Supporters of the Moore and original Catalona decision argue that patients must be prevented from controlling their tissue, lest the body be commercialized. There's only one wrinkle in this crisp legal separation between body and commerce: Only patients, it seems, are forced to mind it. "We already give property rights, but we give them to the doctor," says Lori Andrews, a professor at Chicago-Kent School of law, Director of the Institute for Science, Law and Technology, and widely quoted expert on biotechnologies. "We have a schizophrenic system."
As the Moore case clearly demonstrates, discarded tissue has gone from hazardous waste to precious resource, repurposed to serve the needs of medicine and industry. The tissue collected at routine doctor visits is of enormous value to researchers and biomedical firms. The patients from whom they are taken typically have no idea that valuable materials are being drawn, sliced, and extracted from them. And the tissue is valuable: a recent article in the New York Times put the value of the Catalona Collection at $15 million.
Andrews is optimistic. Courts, she says, are warming to the idea that people should own their DNA, whether or not it happens to be physically attached to them. The conflicts of interests here are hard to miss, and the perverse incentives highly disturbing: If patients have no say in the future uses of their tissue, doctors have little reason to be honest as they attempt to procure it. In extreme cases, doctors may engage in what Andrews calls "the strip mining of patients," taking an extra bit of blood here, an extra biopsy there.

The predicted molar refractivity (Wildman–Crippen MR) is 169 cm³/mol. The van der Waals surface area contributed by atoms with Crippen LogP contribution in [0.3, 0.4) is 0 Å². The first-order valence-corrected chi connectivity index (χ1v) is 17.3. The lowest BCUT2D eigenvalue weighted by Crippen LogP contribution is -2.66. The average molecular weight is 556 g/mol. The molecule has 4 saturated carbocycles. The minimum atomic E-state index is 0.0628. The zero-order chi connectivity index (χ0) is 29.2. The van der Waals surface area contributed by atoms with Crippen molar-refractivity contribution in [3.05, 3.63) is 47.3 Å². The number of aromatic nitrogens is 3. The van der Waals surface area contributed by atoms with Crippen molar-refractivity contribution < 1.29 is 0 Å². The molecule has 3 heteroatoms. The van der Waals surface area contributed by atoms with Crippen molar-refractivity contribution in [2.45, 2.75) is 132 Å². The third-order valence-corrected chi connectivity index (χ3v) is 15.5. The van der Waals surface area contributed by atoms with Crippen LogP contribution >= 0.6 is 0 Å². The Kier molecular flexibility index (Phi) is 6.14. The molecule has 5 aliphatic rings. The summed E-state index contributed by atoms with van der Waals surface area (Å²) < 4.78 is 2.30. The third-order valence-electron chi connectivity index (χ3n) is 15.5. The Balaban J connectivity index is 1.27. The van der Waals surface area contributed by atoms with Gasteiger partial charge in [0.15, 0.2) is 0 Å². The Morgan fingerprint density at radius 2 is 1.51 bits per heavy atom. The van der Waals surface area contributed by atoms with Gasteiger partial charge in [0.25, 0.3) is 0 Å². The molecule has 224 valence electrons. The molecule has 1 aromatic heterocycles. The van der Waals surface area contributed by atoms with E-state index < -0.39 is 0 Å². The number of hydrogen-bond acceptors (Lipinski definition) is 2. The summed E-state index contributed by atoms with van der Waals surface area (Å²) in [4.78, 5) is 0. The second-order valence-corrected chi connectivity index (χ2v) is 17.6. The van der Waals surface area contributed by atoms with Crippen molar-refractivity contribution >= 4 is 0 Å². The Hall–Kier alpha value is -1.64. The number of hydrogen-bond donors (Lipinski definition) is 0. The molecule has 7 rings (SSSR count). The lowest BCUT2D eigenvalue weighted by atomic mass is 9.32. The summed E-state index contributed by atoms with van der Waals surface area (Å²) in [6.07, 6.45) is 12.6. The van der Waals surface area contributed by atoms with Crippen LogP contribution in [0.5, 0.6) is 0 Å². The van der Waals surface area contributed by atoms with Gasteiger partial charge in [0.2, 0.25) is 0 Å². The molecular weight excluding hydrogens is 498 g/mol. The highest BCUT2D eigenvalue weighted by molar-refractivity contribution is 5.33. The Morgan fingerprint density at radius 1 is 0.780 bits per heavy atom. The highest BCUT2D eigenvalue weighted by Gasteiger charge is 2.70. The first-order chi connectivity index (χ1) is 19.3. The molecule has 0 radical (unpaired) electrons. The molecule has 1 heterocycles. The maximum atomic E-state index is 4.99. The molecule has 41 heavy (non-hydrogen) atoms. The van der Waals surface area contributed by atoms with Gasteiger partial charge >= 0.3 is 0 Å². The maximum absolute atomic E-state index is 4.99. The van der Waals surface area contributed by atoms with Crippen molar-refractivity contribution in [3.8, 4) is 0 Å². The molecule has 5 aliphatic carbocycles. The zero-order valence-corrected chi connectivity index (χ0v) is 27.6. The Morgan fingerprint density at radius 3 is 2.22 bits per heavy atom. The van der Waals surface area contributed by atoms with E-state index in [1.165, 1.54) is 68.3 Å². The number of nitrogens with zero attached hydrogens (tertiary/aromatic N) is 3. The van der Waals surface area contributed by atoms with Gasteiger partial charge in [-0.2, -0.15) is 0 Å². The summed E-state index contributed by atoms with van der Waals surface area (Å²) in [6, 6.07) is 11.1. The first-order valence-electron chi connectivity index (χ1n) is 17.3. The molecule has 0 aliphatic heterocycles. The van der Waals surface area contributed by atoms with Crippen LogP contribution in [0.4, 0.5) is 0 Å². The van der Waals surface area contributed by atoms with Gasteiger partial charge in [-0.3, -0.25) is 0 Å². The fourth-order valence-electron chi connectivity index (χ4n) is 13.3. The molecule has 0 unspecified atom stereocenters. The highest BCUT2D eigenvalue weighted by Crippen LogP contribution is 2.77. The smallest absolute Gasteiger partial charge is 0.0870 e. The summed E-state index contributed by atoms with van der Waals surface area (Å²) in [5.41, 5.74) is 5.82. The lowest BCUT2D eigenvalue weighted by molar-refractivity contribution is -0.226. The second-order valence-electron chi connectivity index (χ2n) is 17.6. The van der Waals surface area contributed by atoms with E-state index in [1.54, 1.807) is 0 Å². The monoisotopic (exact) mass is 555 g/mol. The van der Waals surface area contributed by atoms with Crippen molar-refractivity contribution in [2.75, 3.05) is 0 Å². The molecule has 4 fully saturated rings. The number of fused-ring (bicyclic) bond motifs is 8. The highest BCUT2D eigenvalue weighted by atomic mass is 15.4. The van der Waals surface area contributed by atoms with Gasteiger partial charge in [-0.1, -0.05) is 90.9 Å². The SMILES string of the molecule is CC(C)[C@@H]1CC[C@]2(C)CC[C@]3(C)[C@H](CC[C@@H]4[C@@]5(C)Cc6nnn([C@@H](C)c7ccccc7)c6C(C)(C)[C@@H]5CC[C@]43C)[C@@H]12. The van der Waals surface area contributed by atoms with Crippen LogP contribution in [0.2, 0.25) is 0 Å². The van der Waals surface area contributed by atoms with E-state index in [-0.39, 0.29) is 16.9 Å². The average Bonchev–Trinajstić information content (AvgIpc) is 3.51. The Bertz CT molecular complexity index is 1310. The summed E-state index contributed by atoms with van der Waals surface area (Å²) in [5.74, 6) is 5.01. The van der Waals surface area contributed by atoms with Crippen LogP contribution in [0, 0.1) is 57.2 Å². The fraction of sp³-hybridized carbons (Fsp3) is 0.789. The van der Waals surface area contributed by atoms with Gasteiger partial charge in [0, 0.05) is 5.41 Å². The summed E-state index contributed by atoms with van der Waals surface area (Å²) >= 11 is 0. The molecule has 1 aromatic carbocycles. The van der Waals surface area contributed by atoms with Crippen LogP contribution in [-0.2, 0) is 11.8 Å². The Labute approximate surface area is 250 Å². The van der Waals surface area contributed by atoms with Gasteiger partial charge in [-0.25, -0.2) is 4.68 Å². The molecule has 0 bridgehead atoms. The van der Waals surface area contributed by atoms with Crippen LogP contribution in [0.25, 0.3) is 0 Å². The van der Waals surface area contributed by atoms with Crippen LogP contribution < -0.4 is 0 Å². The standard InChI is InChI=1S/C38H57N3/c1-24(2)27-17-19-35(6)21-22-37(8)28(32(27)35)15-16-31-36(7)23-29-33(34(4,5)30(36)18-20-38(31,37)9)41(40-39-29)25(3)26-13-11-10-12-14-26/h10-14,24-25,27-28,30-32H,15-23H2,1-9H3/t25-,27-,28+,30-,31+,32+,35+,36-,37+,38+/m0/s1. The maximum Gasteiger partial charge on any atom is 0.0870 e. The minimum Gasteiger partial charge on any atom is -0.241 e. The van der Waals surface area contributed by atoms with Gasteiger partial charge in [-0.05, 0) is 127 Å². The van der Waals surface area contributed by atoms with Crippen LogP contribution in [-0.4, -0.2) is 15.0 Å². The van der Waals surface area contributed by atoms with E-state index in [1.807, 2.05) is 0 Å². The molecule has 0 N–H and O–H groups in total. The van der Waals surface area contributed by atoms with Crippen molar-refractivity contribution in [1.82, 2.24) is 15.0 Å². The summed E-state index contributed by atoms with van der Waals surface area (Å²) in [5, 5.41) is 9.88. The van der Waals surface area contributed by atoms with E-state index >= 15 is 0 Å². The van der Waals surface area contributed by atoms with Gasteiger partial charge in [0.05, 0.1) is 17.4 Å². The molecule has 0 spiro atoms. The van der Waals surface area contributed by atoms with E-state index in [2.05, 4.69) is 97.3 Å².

Whether or not the Eighth District Court is moved by the threat of overzealous tissue harvesting, the opportunity to control valuable tissue won't be of much use until patients realize that tissue is worth controlling. Americans have yet to adjust to a world in which their bodies are factories for raw materials and windows to potentially damaging genetic information. In most cases, they are not so much being robbed of their tissue as giving it away, completely oblivious to its potential value. For the research community and biomedical industry who effectively take ownership of that tissue, the status quo is lucrative enough to be worth fighting for.
Researchers don't talk of profits of course, but of objectification and commodification. And they're right to note that their position has the weight of tradition behind it, though it's probably not a tradition worth embracing. Andrews points out that in feudal times, self-harm was illegal because it made one a less capable soldier for the state. The idea that average people didn't own their own bodies likely had nothing to do with the fear of commodification, and everything to do with the idea that those bodies belonged to someone else: the king. The replacement of a royal class with medical elites may be a sign of modernity, but it's hardly a sign of progress.
Kerry Howley is an associate editor at Reason.